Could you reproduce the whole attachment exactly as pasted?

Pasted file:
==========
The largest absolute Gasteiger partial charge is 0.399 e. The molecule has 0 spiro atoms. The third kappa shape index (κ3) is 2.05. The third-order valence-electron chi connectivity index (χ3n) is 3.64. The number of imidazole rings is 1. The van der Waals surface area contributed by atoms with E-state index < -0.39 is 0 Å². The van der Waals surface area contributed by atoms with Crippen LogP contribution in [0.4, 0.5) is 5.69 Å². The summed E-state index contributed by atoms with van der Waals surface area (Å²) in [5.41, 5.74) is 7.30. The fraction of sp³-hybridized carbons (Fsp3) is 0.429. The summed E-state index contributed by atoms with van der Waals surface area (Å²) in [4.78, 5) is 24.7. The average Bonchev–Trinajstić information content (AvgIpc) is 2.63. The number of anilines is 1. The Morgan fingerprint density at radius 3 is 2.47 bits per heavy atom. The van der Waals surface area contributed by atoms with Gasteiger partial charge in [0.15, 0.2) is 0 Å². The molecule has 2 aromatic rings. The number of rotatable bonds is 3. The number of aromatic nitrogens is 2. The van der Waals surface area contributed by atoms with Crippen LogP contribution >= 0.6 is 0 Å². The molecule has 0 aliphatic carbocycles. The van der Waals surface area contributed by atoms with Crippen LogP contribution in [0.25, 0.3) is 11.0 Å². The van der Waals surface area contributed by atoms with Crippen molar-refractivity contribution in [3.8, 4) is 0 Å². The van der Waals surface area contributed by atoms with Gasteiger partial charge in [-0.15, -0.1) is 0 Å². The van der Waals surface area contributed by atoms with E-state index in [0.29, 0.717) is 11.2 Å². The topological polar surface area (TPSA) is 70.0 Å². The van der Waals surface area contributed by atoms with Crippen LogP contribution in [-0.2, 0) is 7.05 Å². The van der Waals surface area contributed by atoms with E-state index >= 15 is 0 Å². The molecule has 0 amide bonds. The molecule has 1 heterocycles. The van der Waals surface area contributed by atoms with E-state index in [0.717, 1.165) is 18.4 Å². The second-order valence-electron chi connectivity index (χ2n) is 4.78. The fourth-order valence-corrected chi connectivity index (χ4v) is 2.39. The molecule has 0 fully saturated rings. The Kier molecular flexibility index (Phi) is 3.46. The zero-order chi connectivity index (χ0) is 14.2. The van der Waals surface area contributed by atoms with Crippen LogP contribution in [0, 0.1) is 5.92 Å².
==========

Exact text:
The largest absolute Gasteiger partial charge is 0.399 e. The molecule has 0 spiro atoms. The third kappa shape index (κ3) is 2.05. The third-order valence-electron chi connectivity index (χ3n) is 3.64. The number of imidazole rings is 1. The van der Waals surface area contributed by atoms with E-state index < -0.39 is 0 Å². The van der Waals surface area contributed by atoms with Crippen LogP contribution in [0.4, 0.5) is 5.69 Å². The summed E-state index contributed by atoms with van der Waals surface area (Å²) in [5.41, 5.74) is 7.30. The fraction of sp³-hybridized carbons (Fsp3) is 0.429. The summed E-state index contributed by atoms with van der Waals surface area (Å²) in [4.78, 5) is 24.7. The average Bonchev–Trinajstić information content (AvgIpc) is 2.63. The number of anilines is 1. The Morgan fingerprint density at radius 3 is 2.47 bits per heavy atom. The van der Waals surface area contributed by atoms with Gasteiger partial charge in [0.15, 0.2) is 0 Å². The molecule has 2 aromatic rings. The number of rotatable bonds is 3. The number of aromatic nitrogens is 2. The van der Waals surface area contributed by atoms with Crippen LogP contribution >= 0.6 is 0 Å². The molecule has 0 aliphatic carbocycles. The van der Waals surface area contributed by atoms with Crippen LogP contribution in [0.25, 0.3) is 11.0 Å². The van der Waals surface area contributed by atoms with Crippen molar-refractivity contribution in [3.8, 4) is 0 Å². The van der Waals surface area contributed by atoms with Gasteiger partial charge in [-0.15, -0.1) is 0 Å². The van der Waals surface area contributed by atoms with E-state index in [0.29, 0.717) is 11.2 Å². The topological polar surface area (TPSA) is 70.0 Å². The van der Waals surface area contributed by atoms with Crippen LogP contribution in [-0.2, 0) is 7.05 Å². The van der Waals surface area contributed by atoms with E-state index >= 15 is 0 Å². The molecule has 0 amide bonds. The molecule has 1 heterocycles. The van der Waals surface area contributed by atoms with E-state index in [0.717, 1.165) is 18.4 Å². The second-order valence-electron chi connectivity index (χ2n) is 4.78. The fourth-order valence-corrected chi connectivity index (χ4v) is 2.39. The molecule has 0 fully saturated rings. The Kier molecular flexibility index (Phi) is 3.46. The zero-order chi connectivity index (χ0) is 14.2. The van der Waals surface area contributed by atoms with Crippen LogP contribution in [0, 0.1) is 5.92 Å².